G. Swope, GE pres., denies reports company plans to go on 5-day workweek and reduce wages and salaries 10%. While GE 1930 sales were only down 10% from the 1929 record high, backlog entering 1931 was only $56.1M, and new bookings in Q4 1930 only $74.2M; both of these were the lowest in over 5 years.
Amer. Tobacco reported record 1930 earnings of $8.56/share vs. $5.76, and have predicted another record for first-half 1931 earnings; stock hasn't done much in response, currently about 116 vs. 1931 range of 104 - 120 1/2. Amer. Ice stock about 30, annual dividend $3, net in 1930 $3.93/share vs. $4.22 in 1929.
Compania Swift Internacional (S. American beef exports to Europe) reported record earnings for 1930; earnings stabilized after a trade agreement was put into effect in 1927 dividing the market betweek packers.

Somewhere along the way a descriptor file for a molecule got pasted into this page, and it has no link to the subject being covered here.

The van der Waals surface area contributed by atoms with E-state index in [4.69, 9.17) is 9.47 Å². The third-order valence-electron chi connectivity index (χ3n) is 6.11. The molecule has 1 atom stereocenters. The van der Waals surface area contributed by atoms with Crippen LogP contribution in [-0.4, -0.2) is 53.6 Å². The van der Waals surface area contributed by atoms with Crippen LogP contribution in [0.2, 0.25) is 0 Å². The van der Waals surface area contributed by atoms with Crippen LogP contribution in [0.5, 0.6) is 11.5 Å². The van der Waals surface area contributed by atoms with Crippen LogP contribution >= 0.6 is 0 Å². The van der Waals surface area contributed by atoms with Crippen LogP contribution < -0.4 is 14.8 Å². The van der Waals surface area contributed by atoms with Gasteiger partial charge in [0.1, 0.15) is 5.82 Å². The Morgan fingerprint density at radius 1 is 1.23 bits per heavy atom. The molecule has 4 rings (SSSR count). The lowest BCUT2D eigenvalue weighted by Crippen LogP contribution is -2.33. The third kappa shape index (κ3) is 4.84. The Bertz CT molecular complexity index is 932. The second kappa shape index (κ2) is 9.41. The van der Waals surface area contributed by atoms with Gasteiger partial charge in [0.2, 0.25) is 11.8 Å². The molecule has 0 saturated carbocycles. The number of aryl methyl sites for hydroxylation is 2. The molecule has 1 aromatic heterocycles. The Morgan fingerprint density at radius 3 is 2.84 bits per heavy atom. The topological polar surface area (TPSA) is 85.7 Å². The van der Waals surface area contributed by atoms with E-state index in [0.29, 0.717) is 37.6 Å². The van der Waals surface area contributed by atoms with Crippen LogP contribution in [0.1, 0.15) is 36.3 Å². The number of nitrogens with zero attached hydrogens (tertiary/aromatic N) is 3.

Companies reporting decent earnings: Bangor & Aroostook RR (against industry trend), Metropolitan Paving Brick, Bohn Aluminum.
Dance, Fools, Dance - Thrilling melodramatic vehicle for Joan Crawford, playing girl who becomes newspaper reporter after her family loses its wealth in the market crash. Loosely based on murder of Jake Lingle, Chicago reporter, by gangsters; builds to breath-taking climax. Other outstanding performance in the picture is "work of Clark Gable, a relatively new personality on the screen," playing Jake Luva, gang chief who orders reporter's murder to suppress story of the massacre of six rival gangsters.
'How was the prohibition lecture?' 'Great, except the lecturer tried to blow the foam off his glass of water.'
Employer - Yesterday you took the afternoon off, on the plea that you were ill. Yet, I saw you at the races and you didn't look at all ill to me. Worker - Ah, you should have seen me after the fourth race.